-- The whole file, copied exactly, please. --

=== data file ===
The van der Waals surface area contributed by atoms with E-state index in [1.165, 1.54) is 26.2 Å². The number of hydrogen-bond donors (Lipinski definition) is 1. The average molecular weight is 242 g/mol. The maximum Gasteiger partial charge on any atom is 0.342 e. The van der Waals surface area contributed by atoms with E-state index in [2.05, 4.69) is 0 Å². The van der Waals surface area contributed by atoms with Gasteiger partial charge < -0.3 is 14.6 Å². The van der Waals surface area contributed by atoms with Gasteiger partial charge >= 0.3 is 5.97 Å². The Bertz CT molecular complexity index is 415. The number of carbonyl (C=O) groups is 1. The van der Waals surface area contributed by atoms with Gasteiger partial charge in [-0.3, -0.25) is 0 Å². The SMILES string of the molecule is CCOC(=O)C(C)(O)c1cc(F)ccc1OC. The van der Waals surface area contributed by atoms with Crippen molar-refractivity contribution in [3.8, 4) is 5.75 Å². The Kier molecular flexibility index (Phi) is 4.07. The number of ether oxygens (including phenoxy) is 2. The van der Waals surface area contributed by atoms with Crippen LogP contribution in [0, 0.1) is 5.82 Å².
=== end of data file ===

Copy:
The van der Waals surface area contributed by atoms with E-state index in [1.165, 1.54) is 26.2 Å². The number of hydrogen-bond donors (Lipinski definition) is 1. The average molecular weight is 242 g/mol. The maximum Gasteiger partial charge on any atom is 0.342 e. The van der Waals surface area contributed by atoms with E-state index in [2.05, 4.69) is 0 Å². The van der Waals surface area contributed by atoms with Gasteiger partial charge < -0.3 is 14.6 Å². The van der Waals surface area contributed by atoms with Gasteiger partial charge >= 0.3 is 5.97 Å². The Bertz CT molecular complexity index is 415. The number of carbonyl (C=O) groups is 1. The van der Waals surface area contributed by atoms with Gasteiger partial charge in [-0.3, -0.25) is 0 Å². The SMILES string of the molecule is CCOC(=O)C(C)(O)c1cc(F)ccc1OC. The van der Waals surface area contributed by atoms with Crippen molar-refractivity contribution in [3.8, 4) is 5.75 Å². The Kier molecular flexibility index (Phi) is 4.07. The number of ether oxygens (including phenoxy) is 2. The van der Waals surface area contributed by atoms with Crippen LogP contribution in [0, 0.1) is 5.82 Å².